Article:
I routinely unfriend, unlink, untweet, and defrock people who regularly use obscenity. It's not so much that I'm offended as that I'm bored. The same applies to people in public settings: restaurants, trains, planes, and clubs. If you can't express your thoughts without profane speech in public—including social media platforms—then I'm unimpressed by your opinion, your intellect, and your character.

And I'm not talking about heated political arguments or fierce sports disagreements. I'm talking about describing a birthday party, a day at the beach, or meal. What degree of self-absorption is required to be oblivious to the effects of your profanity and lack of social hygiene on others?

I'm reminded of the low lifes who insist on drinking on the streets or in hotel elevators. I understand bachelor parties and homecoming events and various celebrations. I don't understand simply walking down the street in Vegas imbibing huge mixed drinks or carrying a cocktail with you around the lobby of a Ritz-Carlton.

Jamming your finger in a closing door can drive you to imprecations, no question. Sitting at a keyboard describing your workday shouldn't result in a bevy of curses, unless you have no vocabulary or no class.

Or, unless you've been drinking in the lobby.



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The human condition: Granularity

In the last Balancing Act I had a few typos. The cause was simple: my fault. I wrote it while traveling in Europe, thought I had proofed it, and forwarded it to my technical team for distribution without having proofed it.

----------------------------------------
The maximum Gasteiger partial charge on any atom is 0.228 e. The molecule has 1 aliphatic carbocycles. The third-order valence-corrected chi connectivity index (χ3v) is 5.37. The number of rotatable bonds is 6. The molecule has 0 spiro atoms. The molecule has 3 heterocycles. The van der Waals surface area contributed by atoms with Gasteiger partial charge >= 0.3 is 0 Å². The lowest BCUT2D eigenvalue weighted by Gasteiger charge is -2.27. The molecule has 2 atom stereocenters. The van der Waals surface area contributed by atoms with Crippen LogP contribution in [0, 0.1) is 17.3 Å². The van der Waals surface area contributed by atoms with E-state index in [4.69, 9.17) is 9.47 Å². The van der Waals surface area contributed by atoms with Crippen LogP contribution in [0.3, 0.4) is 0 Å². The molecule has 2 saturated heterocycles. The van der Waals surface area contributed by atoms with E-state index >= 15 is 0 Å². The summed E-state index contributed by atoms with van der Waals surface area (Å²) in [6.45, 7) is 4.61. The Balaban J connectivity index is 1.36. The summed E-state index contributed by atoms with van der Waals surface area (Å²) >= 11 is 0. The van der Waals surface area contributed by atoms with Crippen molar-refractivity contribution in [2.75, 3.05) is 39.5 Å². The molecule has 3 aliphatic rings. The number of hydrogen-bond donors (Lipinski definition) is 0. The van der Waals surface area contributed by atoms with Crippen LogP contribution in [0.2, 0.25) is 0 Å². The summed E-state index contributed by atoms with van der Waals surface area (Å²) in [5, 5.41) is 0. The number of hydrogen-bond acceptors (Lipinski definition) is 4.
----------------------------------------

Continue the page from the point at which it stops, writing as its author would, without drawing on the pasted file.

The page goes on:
I could make a case it was pretty good for no proofing! However, I'll be more careful in the future because I'd rather not have typos.

I was contacted by exactly three people (out of a subscription list of 13,000 and I suspect a "pass-through" readership 25 percent beyond that). One person merely pointed out the typos and said he thought I'd want to know. He told me he really enjoyed the issue. I thanked him. Another man told me that I was engaged in sloppy marketing, and offered his services, for a fee, to help me overcome these problems and improve. And then a woman surmised that I was ill, and wanted to know what health problems I was having to allow such typos.

This last reaction of course, is beyond passive aggressive. To deduce somehow I'm ill from a handful of typos isn't a rational conclusion and was meant to somehow unnerve me. I unnerved her back.